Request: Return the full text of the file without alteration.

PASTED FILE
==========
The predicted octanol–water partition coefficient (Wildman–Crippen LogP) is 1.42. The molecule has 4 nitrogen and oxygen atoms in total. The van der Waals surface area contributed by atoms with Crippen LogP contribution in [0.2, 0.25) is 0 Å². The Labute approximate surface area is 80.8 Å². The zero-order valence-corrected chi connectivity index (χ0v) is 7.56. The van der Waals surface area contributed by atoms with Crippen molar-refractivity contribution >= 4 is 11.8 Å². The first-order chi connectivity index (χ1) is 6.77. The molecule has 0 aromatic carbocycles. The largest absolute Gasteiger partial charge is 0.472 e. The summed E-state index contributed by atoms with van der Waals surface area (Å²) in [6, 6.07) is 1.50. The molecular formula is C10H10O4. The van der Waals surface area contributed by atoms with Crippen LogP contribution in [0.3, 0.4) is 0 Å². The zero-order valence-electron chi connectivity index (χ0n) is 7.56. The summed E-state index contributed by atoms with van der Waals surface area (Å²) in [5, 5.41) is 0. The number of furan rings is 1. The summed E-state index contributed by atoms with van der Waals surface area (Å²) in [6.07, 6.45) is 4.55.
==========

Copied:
The predicted octanol–water partition coefficient (Wildman–Crippen LogP) is 1.42. The molecule has 4 nitrogen and oxygen atoms in total. The van der Waals surface area contributed by atoms with Crippen LogP contribution in [0.2, 0.25) is 0 Å². The Labute approximate surface area is 80.8 Å². The zero-order valence-corrected chi connectivity index (χ0v) is 7.56. The van der Waals surface area contributed by atoms with Crippen molar-refractivity contribution >= 4 is 11.8 Å². The first-order chi connectivity index (χ1) is 6.77. The molecule has 0 aromatic carbocycles. The largest absolute Gasteiger partial charge is 0.472 e. The summed E-state index contributed by atoms with van der Waals surface area (Å²) in [6, 6.07) is 1.50. The molecular formula is C10H10O4. The van der Waals surface area contributed by atoms with Crippen LogP contribution in [0.3, 0.4) is 0 Å². The zero-order valence-electron chi connectivity index (χ0n) is 7.56. The summed E-state index contributed by atoms with van der Waals surface area (Å²) in [5, 5.41) is 0. The number of furan rings is 1. The summed E-state index contributed by atoms with van der Waals surface area (Å²) in [6.07, 6.45) is 4.55.